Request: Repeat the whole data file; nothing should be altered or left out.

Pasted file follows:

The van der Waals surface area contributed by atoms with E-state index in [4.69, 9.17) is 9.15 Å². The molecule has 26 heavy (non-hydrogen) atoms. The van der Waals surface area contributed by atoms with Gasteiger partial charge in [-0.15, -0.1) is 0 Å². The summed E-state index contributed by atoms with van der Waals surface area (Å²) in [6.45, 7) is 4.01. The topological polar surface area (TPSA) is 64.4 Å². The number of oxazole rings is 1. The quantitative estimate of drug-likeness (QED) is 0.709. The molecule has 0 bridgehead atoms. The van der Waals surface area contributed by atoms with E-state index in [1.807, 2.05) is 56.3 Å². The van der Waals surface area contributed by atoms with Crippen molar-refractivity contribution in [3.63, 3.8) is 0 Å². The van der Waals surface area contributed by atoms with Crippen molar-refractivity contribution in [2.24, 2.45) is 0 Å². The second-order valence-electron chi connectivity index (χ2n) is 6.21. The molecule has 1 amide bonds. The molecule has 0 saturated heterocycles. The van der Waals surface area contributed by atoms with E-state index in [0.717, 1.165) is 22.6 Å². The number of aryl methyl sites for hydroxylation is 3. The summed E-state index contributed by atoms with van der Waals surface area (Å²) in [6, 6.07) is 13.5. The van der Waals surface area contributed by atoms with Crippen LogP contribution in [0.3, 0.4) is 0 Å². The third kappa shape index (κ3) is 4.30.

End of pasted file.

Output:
The van der Waals surface area contributed by atoms with E-state index in [4.69, 9.17) is 9.15 Å². The molecule has 26 heavy (non-hydrogen) atoms. The van der Waals surface area contributed by atoms with Gasteiger partial charge in [-0.15, -0.1) is 0 Å². The summed E-state index contributed by atoms with van der Waals surface area (Å²) in [6.45, 7) is 4.01. The topological polar surface area (TPSA) is 64.4 Å². The number of oxazole rings is 1. The quantitative estimate of drug-likeness (QED) is 0.709. The molecule has 0 bridgehead atoms. The van der Waals surface area contributed by atoms with E-state index in [1.807, 2.05) is 56.3 Å². The van der Waals surface area contributed by atoms with Crippen molar-refractivity contribution in [3.63, 3.8) is 0 Å². The van der Waals surface area contributed by atoms with Crippen molar-refractivity contribution in [2.24, 2.45) is 0 Å². The second-order valence-electron chi connectivity index (χ2n) is 6.21. The molecule has 1 amide bonds. The molecule has 0 saturated heterocycles. The van der Waals surface area contributed by atoms with E-state index in [0.717, 1.165) is 22.6 Å². The number of aryl methyl sites for hydroxylation is 3. The summed E-state index contributed by atoms with van der Waals surface area (Å²) in [6, 6.07) is 13.5. The van der Waals surface area contributed by atoms with Crippen LogP contribution in [0.3, 0.4) is 0 Å². The third kappa shape index (κ3) is 4.30.